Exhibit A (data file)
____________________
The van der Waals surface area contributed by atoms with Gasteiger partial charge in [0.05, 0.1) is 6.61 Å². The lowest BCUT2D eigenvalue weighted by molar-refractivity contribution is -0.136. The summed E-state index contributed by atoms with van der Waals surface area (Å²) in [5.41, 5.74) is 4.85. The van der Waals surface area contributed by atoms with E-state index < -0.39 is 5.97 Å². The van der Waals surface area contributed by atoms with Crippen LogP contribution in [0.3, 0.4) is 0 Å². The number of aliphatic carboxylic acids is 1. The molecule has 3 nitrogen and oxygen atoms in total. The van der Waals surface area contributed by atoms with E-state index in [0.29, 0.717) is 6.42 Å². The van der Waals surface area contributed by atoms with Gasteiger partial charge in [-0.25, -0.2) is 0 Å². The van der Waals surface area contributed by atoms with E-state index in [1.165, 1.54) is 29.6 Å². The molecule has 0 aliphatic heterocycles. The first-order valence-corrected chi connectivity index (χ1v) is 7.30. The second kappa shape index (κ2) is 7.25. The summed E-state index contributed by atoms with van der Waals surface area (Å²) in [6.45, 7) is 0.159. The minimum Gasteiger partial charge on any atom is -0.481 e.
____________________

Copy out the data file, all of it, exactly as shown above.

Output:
The van der Waals surface area contributed by atoms with Gasteiger partial charge in [0.05, 0.1) is 6.61 Å². The lowest BCUT2D eigenvalue weighted by molar-refractivity contribution is -0.136. The summed E-state index contributed by atoms with van der Waals surface area (Å²) in [5.41, 5.74) is 4.85. The van der Waals surface area contributed by atoms with E-state index < -0.39 is 5.97 Å². The van der Waals surface area contributed by atoms with Crippen LogP contribution in [0.3, 0.4) is 0 Å². The number of aliphatic carboxylic acids is 1. The molecule has 3 nitrogen and oxygen atoms in total. The van der Waals surface area contributed by atoms with E-state index in [0.29, 0.717) is 6.42 Å². The van der Waals surface area contributed by atoms with Gasteiger partial charge in [-0.25, -0.2) is 0 Å². The van der Waals surface area contributed by atoms with E-state index in [1.165, 1.54) is 29.6 Å². The molecule has 0 aliphatic heterocycles. The first-order valence-corrected chi connectivity index (χ1v) is 7.30. The second kappa shape index (κ2) is 7.25. The summed E-state index contributed by atoms with van der Waals surface area (Å²) in [6.45, 7) is 0.159. The minimum Gasteiger partial charge on any atom is -0.481 e.